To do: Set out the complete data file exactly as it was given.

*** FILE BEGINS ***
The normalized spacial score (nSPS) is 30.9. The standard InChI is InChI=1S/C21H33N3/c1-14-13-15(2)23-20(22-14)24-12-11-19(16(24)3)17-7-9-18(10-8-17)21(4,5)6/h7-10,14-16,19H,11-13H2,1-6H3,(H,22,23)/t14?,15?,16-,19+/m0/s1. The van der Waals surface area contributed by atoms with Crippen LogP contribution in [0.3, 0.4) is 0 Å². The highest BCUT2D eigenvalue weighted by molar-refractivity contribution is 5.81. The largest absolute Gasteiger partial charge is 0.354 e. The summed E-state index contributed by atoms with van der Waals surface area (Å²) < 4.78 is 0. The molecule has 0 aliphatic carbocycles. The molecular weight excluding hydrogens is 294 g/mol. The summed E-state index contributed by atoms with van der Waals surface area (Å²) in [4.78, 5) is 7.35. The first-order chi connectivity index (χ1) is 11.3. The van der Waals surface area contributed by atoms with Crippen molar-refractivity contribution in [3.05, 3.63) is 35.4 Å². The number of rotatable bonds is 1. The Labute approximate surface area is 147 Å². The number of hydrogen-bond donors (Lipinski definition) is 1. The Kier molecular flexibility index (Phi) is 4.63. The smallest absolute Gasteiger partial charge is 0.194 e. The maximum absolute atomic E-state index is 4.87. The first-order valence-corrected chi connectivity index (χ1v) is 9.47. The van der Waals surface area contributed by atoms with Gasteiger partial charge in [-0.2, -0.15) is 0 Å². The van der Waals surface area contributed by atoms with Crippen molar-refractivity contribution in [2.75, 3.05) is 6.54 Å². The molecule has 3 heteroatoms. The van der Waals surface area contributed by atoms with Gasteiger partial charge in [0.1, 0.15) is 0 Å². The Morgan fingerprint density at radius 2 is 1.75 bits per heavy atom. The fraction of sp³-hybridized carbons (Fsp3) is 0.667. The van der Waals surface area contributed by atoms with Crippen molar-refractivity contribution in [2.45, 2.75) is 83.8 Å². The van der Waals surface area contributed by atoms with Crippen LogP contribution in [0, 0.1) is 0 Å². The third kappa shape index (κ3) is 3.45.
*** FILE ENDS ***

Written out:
The normalized spacial score (nSPS) is 30.9. The standard InChI is InChI=1S/C21H33N3/c1-14-13-15(2)23-20(22-14)24-12-11-19(16(24)3)17-7-9-18(10-8-17)21(4,5)6/h7-10,14-16,19H,11-13H2,1-6H3,(H,22,23)/t14?,15?,16-,19+/m0/s1. The van der Waals surface area contributed by atoms with Crippen LogP contribution in [0.3, 0.4) is 0 Å². The highest BCUT2D eigenvalue weighted by molar-refractivity contribution is 5.81. The largest absolute Gasteiger partial charge is 0.354 e. The summed E-state index contributed by atoms with van der Waals surface area (Å²) < 4.78 is 0. The molecule has 0 aliphatic carbocycles. The molecular weight excluding hydrogens is 294 g/mol. The summed E-state index contributed by atoms with van der Waals surface area (Å²) in [4.78, 5) is 7.35. The first-order chi connectivity index (χ1) is 11.3. The van der Waals surface area contributed by atoms with Crippen molar-refractivity contribution in [3.05, 3.63) is 35.4 Å². The number of rotatable bonds is 1. The Labute approximate surface area is 147 Å². The number of hydrogen-bond donors (Lipinski definition) is 1. The Kier molecular flexibility index (Phi) is 4.63. The smallest absolute Gasteiger partial charge is 0.194 e. The maximum absolute atomic E-state index is 4.87. The first-order valence-corrected chi connectivity index (χ1v) is 9.47. The van der Waals surface area contributed by atoms with Gasteiger partial charge in [-0.2, -0.15) is 0 Å². The van der Waals surface area contributed by atoms with Crippen molar-refractivity contribution in [2.75, 3.05) is 6.54 Å². The molecule has 3 heteroatoms. The van der Waals surface area contributed by atoms with Gasteiger partial charge in [0.1, 0.15) is 0 Å². The Morgan fingerprint density at radius 2 is 1.75 bits per heavy atom. The fraction of sp³-hybridized carbons (Fsp3) is 0.667. The van der Waals surface area contributed by atoms with Crippen molar-refractivity contribution in [2.45, 2.75) is 83.8 Å². The van der Waals surface area contributed by atoms with Crippen LogP contribution in [0, 0.1) is 0 Å². The third kappa shape index (κ3) is 3.45.